After an extraordinary JSE All Share Index 12% positive year to date return and 41% bounce off the lows of the Covid-19 induced sell off, many investors are querying whether there is still an upside? Our starting point is to question whether there is any upside left in the major global equity indices as there has always been and still is a strong positive correlation between the performance of the JSE All Share Index and the MSCI Global Index and the MSCI Emerging Markets Index. Despite clear signs of excesses in some areas of the US and Chinese equity markets such as SPACS, many far- fetched IPO’s that reminded one of the dotcom bubble and the crypto currency rage, there are also signs that several of the declines have already gone some way to correcting the excess/frothy conditions that existed. Some of the high growth names have come off quite aggressively with Tesla off 30%, Netflix 11% and crypto currencies down some 50%. In addition many value orientated bottom up equity portfolio managers are saying that they are still finding many buying opportunities in the broader markets globally. Indeed broadly speaking (stripping out some of the high flying Nasdaq 100 stocks) valuations in the US are even at levels that are consistent with returns generated over the long term by equities. The US seems to be the most expensively rated/ valued market but in itself still provides plenty opportunities and the US has historically been rated at a premium due to higher ROE’s with corporate and labour law that favours capital in the split between returns between labour, capital and government. This has helped make the US historically the safest and most rewarding place for capital to be invested from an equity perspective. Emerging markets currently seem to offer some of the best valuations globally and it is within this context that we dissect the prospects for the different components of the JSE All Share Index.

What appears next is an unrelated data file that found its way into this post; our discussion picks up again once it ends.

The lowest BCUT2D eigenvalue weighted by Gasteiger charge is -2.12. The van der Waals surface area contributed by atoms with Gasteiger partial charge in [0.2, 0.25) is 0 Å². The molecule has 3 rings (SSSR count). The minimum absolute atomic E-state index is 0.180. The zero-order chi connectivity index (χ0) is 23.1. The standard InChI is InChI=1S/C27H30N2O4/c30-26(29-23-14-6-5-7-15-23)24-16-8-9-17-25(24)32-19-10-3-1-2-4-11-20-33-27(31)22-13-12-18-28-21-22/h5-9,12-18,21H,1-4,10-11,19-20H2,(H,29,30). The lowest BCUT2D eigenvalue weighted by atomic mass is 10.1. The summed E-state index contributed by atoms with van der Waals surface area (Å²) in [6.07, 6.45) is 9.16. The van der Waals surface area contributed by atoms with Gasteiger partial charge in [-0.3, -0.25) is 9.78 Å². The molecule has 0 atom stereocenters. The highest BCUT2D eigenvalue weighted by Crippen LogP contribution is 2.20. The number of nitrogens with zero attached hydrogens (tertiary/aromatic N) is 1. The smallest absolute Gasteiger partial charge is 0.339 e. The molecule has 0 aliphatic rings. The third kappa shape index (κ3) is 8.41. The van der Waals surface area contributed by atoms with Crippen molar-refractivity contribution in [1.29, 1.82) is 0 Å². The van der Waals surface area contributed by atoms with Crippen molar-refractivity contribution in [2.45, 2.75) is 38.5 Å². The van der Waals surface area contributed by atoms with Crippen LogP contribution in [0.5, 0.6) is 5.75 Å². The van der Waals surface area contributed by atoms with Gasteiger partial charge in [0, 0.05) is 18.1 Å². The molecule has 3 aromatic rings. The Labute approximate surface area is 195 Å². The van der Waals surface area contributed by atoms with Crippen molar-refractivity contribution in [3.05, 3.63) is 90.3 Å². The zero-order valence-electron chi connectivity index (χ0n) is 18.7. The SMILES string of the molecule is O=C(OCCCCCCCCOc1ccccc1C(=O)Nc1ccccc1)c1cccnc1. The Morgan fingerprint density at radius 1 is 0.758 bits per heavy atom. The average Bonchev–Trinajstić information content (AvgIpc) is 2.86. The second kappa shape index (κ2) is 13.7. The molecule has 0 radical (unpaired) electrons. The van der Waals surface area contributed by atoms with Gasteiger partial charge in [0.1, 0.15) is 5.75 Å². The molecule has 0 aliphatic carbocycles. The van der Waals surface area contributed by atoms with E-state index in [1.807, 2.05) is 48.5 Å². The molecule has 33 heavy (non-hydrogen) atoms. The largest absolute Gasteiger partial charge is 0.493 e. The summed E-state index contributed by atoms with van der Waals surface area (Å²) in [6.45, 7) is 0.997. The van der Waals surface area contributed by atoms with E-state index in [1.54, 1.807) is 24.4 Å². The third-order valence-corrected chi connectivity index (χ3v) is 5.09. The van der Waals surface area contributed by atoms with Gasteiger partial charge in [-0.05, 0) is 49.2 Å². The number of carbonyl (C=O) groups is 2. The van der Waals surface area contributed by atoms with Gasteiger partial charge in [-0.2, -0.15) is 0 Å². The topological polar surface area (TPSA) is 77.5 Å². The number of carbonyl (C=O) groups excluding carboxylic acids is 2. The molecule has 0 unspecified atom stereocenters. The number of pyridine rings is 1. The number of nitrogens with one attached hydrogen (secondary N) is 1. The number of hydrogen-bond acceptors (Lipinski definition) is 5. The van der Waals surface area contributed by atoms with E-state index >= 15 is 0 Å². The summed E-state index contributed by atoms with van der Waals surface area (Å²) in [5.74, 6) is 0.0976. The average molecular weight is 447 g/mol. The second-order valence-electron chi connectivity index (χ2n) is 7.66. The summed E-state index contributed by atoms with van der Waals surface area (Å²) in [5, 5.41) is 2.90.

What is absolutely clear is that the winners of the past 15 months have lost some of their allure over the past 2 months as sector and stock rotation has regained favour globally and within emerging markets. The diversified miners, platinum miners and Naspers/ Prosus (which make up 55% of the all share index weighting) have lost their short term allure and have been replaced by the generally under-owned SA Incorporated stocks. What has been driving this sector rotation? Globally recent actual inflation numbers have come out higher than expected and there are signs of higher inflation in the future. The argument is that this could cause the Fed to act earlier to reduce and halt Quantitative Easing and leads to compression of PE and DY multiples. At the same time the Chinese authorities are using a wide range of means (including the death penalty for speculators) to attempt to curb commodity price speculation and this is impacting negatively on investors’ perceptions about the sustainability of the current commodity price boom. Fortuitously the dynamics on the domestic front are looking better as the resilience of the domestic economy and the benefits of the tax receipts from the commodity boom in particular, ease funding constraints for the government borrowings /fiscus with positive spillover effects for the domestic economy The latest reporting season for retailers, diversified industrials, insurers and the banks have exceeded earnings expectations quite strongly, highlighting attractive valuations with some positive earnings and dividend momentum going forward as the economy recovers from the hard lock down in 2020. All of the above has led to some of the heavyweight global investment firms such as Morgan Stanley altering their long time underweight calls on SA equity within the emerging market universe and actually going overweight. At this stage this is a cyclical call as opposed to a structural call with SA’s perceived low sustainable GDP growth rate of 2 %, a major factor in reining in enthusiasm over the medium term. From a domestic policy perspective it does seem as if the “tanker ship SA” is gradually taking/making some positive reform initiatives such as on the electricity – power front (allowing some big industrial users such as the mines to self- generate), corruption front and painstakingly on the covid19 vaccine rollout.